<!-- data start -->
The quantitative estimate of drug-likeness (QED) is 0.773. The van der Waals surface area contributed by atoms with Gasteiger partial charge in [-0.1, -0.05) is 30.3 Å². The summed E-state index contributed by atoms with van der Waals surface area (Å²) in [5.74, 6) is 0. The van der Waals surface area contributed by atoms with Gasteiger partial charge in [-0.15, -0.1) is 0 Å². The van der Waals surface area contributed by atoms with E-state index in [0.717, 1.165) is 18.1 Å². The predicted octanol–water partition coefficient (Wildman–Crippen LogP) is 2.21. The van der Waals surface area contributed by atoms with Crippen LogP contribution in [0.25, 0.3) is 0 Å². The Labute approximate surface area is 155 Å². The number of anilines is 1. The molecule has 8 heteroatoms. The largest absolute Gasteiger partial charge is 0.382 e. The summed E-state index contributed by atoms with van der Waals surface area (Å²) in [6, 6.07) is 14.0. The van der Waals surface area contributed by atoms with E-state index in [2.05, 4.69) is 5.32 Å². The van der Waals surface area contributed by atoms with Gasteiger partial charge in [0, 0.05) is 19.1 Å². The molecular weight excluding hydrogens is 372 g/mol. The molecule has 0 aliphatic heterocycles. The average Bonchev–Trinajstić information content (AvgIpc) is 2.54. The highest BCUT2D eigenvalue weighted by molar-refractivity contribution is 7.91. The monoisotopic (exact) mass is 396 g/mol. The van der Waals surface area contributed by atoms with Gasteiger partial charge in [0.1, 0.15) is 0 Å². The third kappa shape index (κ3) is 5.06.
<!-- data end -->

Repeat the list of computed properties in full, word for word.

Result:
The quantitative estimate of drug-likeness (QED) is 0.773. The van der Waals surface area contributed by atoms with Gasteiger partial charge in [-0.1, -0.05) is 30.3 Å². The summed E-state index contributed by atoms with van der Waals surface area (Å²) in [5.74, 6) is 0. The van der Waals surface area contributed by atoms with Gasteiger partial charge in [-0.15, -0.1) is 0 Å². The van der Waals surface area contributed by atoms with E-state index in [0.717, 1.165) is 18.1 Å². The predicted octanol–water partition coefficient (Wildman–Crippen LogP) is 2.21. The van der Waals surface area contributed by atoms with Crippen LogP contribution in [0.25, 0.3) is 0 Å². The Labute approximate surface area is 155 Å². The number of anilines is 1. The molecule has 8 heteroatoms. The largest absolute Gasteiger partial charge is 0.382 e. The summed E-state index contributed by atoms with van der Waals surface area (Å²) in [6, 6.07) is 14.0. The van der Waals surface area contributed by atoms with E-state index in [2.05, 4.69) is 5.32 Å². The van der Waals surface area contributed by atoms with Gasteiger partial charge in [0, 0.05) is 19.1 Å². The molecular weight excluding hydrogens is 372 g/mol. The molecule has 0 aliphatic heterocycles. The average Bonchev–Trinajstić information content (AvgIpc) is 2.54. The highest BCUT2D eigenvalue weighted by molar-refractivity contribution is 7.91. The monoisotopic (exact) mass is 396 g/mol. The van der Waals surface area contributed by atoms with Gasteiger partial charge in [0.1, 0.15) is 0 Å². The third kappa shape index (κ3) is 5.06.